• The peels of one orange and one lemon
• Green chili peppers (to taste)
• Salt (to taste)
• 1 teaspoon black pepper seeds
• 1 teaspoon cardamom seeds
• 2–3 bay leaves
• 1 cinnamon stick
• 3 bunches of spinach
• Prepared baqdounsiyyeh
1. Get some (in fact lots of) snails. You can either buy them from a trusted source (you won’t find them in supermarkets) or collect them from the mountains on the first sunny day after a heavy rainfall. The ones that are now in season are light brown and medium-sized (not huge, like the French escargots, or tiny, like those that grow on tree trunks). How many? That, of course, depends on the appetite of the eaters. We locals usually calculate >50/person. Yes, more than 50, not five! The French usually serve snails in sixes – we cook them in hundreds.
2. Needless to say, your snails should be alive! For the following days, you’ll have some hundred pets in your kitchen, being pampered and taken care of. Because snails crawl on muddy lands and stones, and don’t mind a bit of soil with their food, they have to be cleaned thoroughly – that is from the outside and from the inside. First give them a wash, a general one, just to remove the bulk of dirt. Then place them in a big container that can be fitted with a spotted lid (a sieve, for example) to allow them to breathe. Give them food: a few lettuce leaves, the skins of some cucumbers, and sprinkle them with flour. The aim here is to feed them long enough for them to get rid of all the soil in their system, otherwise, the cooked meat will taste as though it contains sand. Two days should be enough. Every day you should wash the snails with running water, place them back into their container, continue with the food and flour, and cover with the lid.
IMPORTANT: Put a heavy weight on the lid or your hundred pets will be crawling all over the place.
After you’re sure that they have processed at least two times the clean food you have given them, wash them thoroughly. This means rubbing each of the shells, making sure that all indents and curves are free of soil, mud, or remains. To make the process easier, rub every two or three against each other under running water. Place the cleaned snails in a big pot and cover with water. Any floating snails may mean dead snails. Check them by piercing each one. If the flesh moves, the snail is alive and may be kept. If not, throw it away.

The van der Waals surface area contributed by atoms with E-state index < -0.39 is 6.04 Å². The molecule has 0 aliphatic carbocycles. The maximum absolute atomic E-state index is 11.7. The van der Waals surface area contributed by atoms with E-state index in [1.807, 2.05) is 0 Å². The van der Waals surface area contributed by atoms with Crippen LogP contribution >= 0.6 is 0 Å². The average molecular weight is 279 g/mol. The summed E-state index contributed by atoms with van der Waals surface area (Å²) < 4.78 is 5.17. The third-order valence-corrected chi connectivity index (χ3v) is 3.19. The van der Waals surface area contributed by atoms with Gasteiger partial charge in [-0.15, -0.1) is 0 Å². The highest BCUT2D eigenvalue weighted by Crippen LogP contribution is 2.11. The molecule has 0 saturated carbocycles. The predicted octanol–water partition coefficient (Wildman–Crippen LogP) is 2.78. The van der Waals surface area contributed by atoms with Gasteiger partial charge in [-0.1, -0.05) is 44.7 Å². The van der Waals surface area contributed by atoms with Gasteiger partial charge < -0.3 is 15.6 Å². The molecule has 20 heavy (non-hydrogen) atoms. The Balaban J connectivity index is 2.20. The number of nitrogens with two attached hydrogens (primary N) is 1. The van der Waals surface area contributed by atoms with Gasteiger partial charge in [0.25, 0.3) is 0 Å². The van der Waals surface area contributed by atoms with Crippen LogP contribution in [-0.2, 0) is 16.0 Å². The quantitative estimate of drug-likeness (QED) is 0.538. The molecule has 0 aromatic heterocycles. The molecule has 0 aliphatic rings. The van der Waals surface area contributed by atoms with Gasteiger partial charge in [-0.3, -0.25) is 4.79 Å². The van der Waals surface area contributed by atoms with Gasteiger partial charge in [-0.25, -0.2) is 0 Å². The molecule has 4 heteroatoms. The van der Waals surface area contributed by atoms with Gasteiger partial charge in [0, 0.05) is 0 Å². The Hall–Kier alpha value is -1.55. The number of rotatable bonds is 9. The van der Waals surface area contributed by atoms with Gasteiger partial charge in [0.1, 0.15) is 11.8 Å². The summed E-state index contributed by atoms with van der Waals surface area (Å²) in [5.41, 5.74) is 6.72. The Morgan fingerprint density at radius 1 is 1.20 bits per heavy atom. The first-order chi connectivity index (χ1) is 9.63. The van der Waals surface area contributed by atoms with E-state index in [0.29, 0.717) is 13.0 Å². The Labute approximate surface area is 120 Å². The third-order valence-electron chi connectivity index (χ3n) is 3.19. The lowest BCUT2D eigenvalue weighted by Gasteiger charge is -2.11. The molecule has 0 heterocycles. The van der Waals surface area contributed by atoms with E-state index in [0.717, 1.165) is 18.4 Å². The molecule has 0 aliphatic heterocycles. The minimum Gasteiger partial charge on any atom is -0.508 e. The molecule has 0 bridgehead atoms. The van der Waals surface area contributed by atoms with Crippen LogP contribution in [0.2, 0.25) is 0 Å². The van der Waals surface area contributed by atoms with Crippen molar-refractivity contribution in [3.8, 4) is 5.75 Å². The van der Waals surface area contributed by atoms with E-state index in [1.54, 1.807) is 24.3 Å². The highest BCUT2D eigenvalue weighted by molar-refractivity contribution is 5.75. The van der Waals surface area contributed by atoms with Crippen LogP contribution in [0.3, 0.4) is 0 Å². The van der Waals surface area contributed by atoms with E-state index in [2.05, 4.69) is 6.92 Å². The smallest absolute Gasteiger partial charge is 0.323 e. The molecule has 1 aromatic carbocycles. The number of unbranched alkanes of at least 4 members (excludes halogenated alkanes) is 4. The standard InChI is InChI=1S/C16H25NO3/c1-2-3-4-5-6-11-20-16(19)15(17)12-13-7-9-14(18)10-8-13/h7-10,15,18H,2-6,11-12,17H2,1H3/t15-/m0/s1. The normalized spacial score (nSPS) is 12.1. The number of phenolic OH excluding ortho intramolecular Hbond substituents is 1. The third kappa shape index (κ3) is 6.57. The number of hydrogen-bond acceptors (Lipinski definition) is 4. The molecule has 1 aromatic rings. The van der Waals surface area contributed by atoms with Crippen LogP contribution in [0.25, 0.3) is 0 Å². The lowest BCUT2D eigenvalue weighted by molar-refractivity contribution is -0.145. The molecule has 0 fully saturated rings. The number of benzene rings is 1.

3. Put the pot on low heat, making sure that you keep the snails from crawling up the sides of the pot. Eventually you’ll bring the pot to a boil, but that should be done gently. Snails enjoy the warmth very much, so they will peek out of their shells when the water gets warmer. So the longer the warming of the water takes, the more cooked shells will have their meat popping out. That means easier eating.
4. When the pot boils, foam will form. Keep skimming and discarding the foam until the water is clear. Add the condiments. Traditionally, we use the peels of one orange and one lemon, green chili peppers (to taste), salt, black pepper seeds, cardamom seeds, bay leaves, and a cinnamon stick.
5. After they boil, cook them for about an hour on gentle heat until the meat is ready. To check, pull the meat out of the shell using a toothpick, and eat. It should be tender, yet with a bite. Add more salt to the water if needed.
6. To serve, you have three options. The first is to eat them with no further preparations. This is very common among Palestinian snail-eaters. Serve them hot, drained, in a big bowl with enough toothpicks. One should either bite the meat directly or use a toothpick and then sip the liquid in the shell.
7. The second option is to serve them with cooked spinach. For this, you need to clean the spinach, chop it very coarsely, and cook it over gentle heat, using a bit of the water that the snails were cooked in. Add as many shells as needed and cook a bit more. Serve the stew with white rice as a side dish.
8. The third option is to serve unshelled snails with baqdounsiyyeh (a dip made with parsley and tahini). For this, take the meat out of a number of shells and mix it into the prepared baqdounsiyyeh. Eat as an appetizer, with bread and a squeeze of lemon.
Cooked snails are best kept in their broth, either in the refrigerator (for up to three days) or the freezer.